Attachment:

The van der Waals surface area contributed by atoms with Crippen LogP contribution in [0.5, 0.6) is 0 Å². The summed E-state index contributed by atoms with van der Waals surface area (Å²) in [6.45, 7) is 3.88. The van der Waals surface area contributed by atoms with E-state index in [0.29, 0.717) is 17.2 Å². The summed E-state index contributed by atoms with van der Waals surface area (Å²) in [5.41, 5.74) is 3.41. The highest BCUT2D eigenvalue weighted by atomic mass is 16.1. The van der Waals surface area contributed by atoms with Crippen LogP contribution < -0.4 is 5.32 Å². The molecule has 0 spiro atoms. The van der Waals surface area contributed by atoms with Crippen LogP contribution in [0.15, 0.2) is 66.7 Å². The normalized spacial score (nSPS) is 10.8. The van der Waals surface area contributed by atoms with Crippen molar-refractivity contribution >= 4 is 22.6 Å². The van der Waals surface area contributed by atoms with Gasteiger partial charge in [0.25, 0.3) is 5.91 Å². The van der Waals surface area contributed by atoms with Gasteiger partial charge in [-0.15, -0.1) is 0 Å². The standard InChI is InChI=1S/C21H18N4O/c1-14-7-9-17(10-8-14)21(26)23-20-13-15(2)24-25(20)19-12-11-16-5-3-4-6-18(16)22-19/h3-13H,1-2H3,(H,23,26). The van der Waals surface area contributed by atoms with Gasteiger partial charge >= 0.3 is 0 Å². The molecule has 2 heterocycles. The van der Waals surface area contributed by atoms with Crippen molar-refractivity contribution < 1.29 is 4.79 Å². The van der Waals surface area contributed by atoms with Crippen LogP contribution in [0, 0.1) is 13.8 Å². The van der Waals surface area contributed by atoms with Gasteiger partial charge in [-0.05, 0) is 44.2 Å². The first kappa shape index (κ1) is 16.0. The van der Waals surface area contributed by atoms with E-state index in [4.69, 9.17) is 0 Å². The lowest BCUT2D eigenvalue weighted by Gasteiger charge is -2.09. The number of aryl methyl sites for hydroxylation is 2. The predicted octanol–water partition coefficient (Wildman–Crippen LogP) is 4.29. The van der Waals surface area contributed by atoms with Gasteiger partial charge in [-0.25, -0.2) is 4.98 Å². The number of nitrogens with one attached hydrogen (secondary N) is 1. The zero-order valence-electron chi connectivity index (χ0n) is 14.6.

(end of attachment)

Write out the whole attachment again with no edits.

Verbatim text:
The van der Waals surface area contributed by atoms with Crippen LogP contribution in [0.5, 0.6) is 0 Å². The summed E-state index contributed by atoms with van der Waals surface area (Å²) in [6.45, 7) is 3.88. The van der Waals surface area contributed by atoms with E-state index in [0.29, 0.717) is 17.2 Å². The summed E-state index contributed by atoms with van der Waals surface area (Å²) in [5.41, 5.74) is 3.41. The highest BCUT2D eigenvalue weighted by atomic mass is 16.1. The van der Waals surface area contributed by atoms with Crippen LogP contribution < -0.4 is 5.32 Å². The molecule has 0 spiro atoms. The van der Waals surface area contributed by atoms with Crippen LogP contribution in [0.15, 0.2) is 66.7 Å². The normalized spacial score (nSPS) is 10.8. The van der Waals surface area contributed by atoms with Crippen molar-refractivity contribution >= 4 is 22.6 Å². The van der Waals surface area contributed by atoms with Gasteiger partial charge in [0.25, 0.3) is 5.91 Å². The van der Waals surface area contributed by atoms with Gasteiger partial charge in [-0.15, -0.1) is 0 Å². The standard InChI is InChI=1S/C21H18N4O/c1-14-7-9-17(10-8-14)21(26)23-20-13-15(2)24-25(20)19-12-11-16-5-3-4-6-18(16)22-19/h3-13H,1-2H3,(H,23,26). The van der Waals surface area contributed by atoms with Gasteiger partial charge >= 0.3 is 0 Å². The molecule has 2 heterocycles. The van der Waals surface area contributed by atoms with Crippen molar-refractivity contribution < 1.29 is 4.79 Å². The van der Waals surface area contributed by atoms with Crippen LogP contribution in [0, 0.1) is 13.8 Å². The van der Waals surface area contributed by atoms with Gasteiger partial charge in [-0.05, 0) is 44.2 Å². The first kappa shape index (κ1) is 16.0. The van der Waals surface area contributed by atoms with E-state index in [4.69, 9.17) is 0 Å². The lowest BCUT2D eigenvalue weighted by Gasteiger charge is -2.09. The number of aryl methyl sites for hydroxylation is 2. The predicted octanol–water partition coefficient (Wildman–Crippen LogP) is 4.29. The van der Waals surface area contributed by atoms with Gasteiger partial charge in [-0.25, -0.2) is 4.98 Å². The number of nitrogens with one attached hydrogen (secondary N) is 1. The zero-order valence-electron chi connectivity index (χ0n) is 14.6.